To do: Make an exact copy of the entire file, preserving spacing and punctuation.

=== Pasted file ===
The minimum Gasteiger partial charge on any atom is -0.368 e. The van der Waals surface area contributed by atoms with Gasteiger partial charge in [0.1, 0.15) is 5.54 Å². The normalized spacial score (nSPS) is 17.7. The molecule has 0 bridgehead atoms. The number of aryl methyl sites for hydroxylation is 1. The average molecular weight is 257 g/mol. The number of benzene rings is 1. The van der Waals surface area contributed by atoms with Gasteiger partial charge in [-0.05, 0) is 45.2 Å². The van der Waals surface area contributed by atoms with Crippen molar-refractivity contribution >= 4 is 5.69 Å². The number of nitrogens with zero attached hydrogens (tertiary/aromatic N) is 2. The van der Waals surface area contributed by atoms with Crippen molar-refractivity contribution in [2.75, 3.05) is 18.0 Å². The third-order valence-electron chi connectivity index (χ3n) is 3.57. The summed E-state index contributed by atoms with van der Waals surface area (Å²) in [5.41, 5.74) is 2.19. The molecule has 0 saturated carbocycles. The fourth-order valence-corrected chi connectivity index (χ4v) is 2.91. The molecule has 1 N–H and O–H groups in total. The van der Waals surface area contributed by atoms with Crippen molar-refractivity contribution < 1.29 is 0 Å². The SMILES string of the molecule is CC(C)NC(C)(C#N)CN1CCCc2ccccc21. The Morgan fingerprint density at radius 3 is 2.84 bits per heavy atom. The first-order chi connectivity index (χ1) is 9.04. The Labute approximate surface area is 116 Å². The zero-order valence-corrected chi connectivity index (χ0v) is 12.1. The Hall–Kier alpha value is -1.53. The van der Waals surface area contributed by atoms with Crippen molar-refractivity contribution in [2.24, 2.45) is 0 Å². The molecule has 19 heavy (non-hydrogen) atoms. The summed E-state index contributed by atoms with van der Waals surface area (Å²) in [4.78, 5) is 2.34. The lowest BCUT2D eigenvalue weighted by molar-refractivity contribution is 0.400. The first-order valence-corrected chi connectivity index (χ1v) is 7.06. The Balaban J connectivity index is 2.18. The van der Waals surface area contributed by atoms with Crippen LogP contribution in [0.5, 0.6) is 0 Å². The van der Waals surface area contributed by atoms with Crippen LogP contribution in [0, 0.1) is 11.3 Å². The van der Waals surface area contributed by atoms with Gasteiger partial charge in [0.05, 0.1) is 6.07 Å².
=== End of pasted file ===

The minimum Gasteiger partial charge on any atom is -0.368 e. The van der Waals surface area contributed by atoms with Gasteiger partial charge in [0.1, 0.15) is 5.54 Å². The normalized spacial score (nSPS) is 17.7. The molecule has 0 bridgehead atoms. The number of aryl methyl sites for hydroxylation is 1. The average molecular weight is 257 g/mol. The number of benzene rings is 1. The van der Waals surface area contributed by atoms with Gasteiger partial charge in [-0.05, 0) is 45.2 Å². The van der Waals surface area contributed by atoms with Crippen molar-refractivity contribution >= 4 is 5.69 Å². The number of nitrogens with zero attached hydrogens (tertiary/aromatic N) is 2. The van der Waals surface area contributed by atoms with Crippen molar-refractivity contribution in [2.75, 3.05) is 18.0 Å². The third-order valence-electron chi connectivity index (χ3n) is 3.57. The summed E-state index contributed by atoms with van der Waals surface area (Å²) in [5.41, 5.74) is 2.19. The molecule has 0 saturated carbocycles. The fourth-order valence-corrected chi connectivity index (χ4v) is 2.91. The molecule has 1 N–H and O–H groups in total. The van der Waals surface area contributed by atoms with Crippen molar-refractivity contribution < 1.29 is 0 Å². The SMILES string of the molecule is CC(C)NC(C)(C#N)CN1CCCc2ccccc21. The Morgan fingerprint density at radius 3 is 2.84 bits per heavy atom. The first-order chi connectivity index (χ1) is 9.04. The Labute approximate surface area is 116 Å². The zero-order valence-corrected chi connectivity index (χ0v) is 12.1. The Hall–Kier alpha value is -1.53. The van der Waals surface area contributed by atoms with Crippen molar-refractivity contribution in [2.24, 2.45) is 0 Å². The molecule has 19 heavy (non-hydrogen) atoms. The summed E-state index contributed by atoms with van der Waals surface area (Å²) in [4.78, 5) is 2.34. The lowest BCUT2D eigenvalue weighted by molar-refractivity contribution is 0.400. The first-order valence-corrected chi connectivity index (χ1v) is 7.06. The Balaban J connectivity index is 2.18. The van der Waals surface area contributed by atoms with Crippen LogP contribution in [0.5, 0.6) is 0 Å². The van der Waals surface area contributed by atoms with Crippen LogP contribution in [0, 0.1) is 11.3 Å². The van der Waals surface area contributed by atoms with Gasteiger partial charge in [0.05, 0.1) is 6.07 Å².